Build a React App with Firebase Serverless Functions

Firebase is an exciting cloud platform from Google available to businesses today. Firebase connects everything from simple static websites to IoT devices to AI and machine learning platforms. The platform provides various services to facilitate these connections, like storage and authentication.

In this tutorial, you will learn about two core Firebase products: Cloud Functions for Firebase and Firebase Hosting. Hosting is for deploying static web applications. Functions are the Firebase serverless platform. You will create a static application using React that authenticates users via Okta’s React library. After obtaining an access token from Okta’s authorization server, you will use a Firebase function to exchange the Okta token for a Firebase token and sign in the user using Firebase’s authentication structure. You will obtain additional user information by calling the userInfo endpoint on your Okta authorization server and including that data in your Firebase token. Finally, you will create another function endpoint to handle a simple HTTP request that requires an authenticated user.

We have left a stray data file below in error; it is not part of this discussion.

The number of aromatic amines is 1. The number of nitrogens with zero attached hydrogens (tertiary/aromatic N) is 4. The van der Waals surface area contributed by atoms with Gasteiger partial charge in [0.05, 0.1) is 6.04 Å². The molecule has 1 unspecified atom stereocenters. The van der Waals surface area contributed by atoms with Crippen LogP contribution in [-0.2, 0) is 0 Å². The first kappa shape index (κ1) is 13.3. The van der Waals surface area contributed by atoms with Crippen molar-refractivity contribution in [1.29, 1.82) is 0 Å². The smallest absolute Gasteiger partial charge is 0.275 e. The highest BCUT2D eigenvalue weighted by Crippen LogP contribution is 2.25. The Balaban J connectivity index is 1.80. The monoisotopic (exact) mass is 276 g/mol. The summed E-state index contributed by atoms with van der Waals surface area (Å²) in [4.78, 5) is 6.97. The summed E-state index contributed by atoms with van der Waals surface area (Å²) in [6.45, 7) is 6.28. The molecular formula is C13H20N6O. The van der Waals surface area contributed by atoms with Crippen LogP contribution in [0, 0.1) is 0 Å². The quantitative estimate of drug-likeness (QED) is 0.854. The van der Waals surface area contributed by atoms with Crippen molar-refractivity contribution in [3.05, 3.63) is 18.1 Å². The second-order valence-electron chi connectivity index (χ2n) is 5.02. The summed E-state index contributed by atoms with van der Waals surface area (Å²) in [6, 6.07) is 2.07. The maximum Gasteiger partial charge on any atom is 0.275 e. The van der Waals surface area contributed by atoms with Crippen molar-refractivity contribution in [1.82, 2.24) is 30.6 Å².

Once you’ve built your application, you will deploy it to the Firebase platform for public consumption using the Firebase CLI.

Prerequisites

  • Node.js
  • Firebase Account
  • Okta CLI

    Okta offers Authentication and User Management APIs that reduce development time with instant-on, scalable user infrastructure. Okta’s intuitive API and expert support make it easy for developers to authenticate, manage, and secure users and roles in any application.

  • Visual Studio Code
  • Firebase CLI

If you wish, you can follow along with the GitHub repository found here.

Table of Contents

Add authentication using OIDC

Before you begin, you’ll need a free Okta developer account. Install the Okta CLI and run okta register to sign up for a new account. If you already have an account, run okta login. Then, run okta apps create. Select the default app name, or change it as you see fit. Choose Single-Page App and press Enter.

Use http://localhost:3000/login/callback for the Redirect URI and accept the default Logout Redirect URI of http://localhost:3000/login.

What does the Okta CLI do?

The Okta CLI will create an OIDC Single-Page App in your Okta Org. It will add the redirect URIs you specified and grant access to the Everyone group. It will also add a trusted origin for http://localhost:3000/login. You will see output like the following when it’s finished:

Okta application configuration:
Issuer:    https://dev-133337.okta.com/oauth2/default
Client ID: 0oab8eb55Kb9jdMIr5d6

NOTE: You can also use the Okta Admin Console to create your app. See Create a React App for more information.

The CLI outputs the Issuer and Client ID. You’ll need those coming up.

Create your Firebase project

Next, open the Firebase console and click Add Project. Give your project a name, preferably okta-firebase. For now, you can turn off the analytics and create the project. Once that’s completed, you’ll be able to access the project dashboard.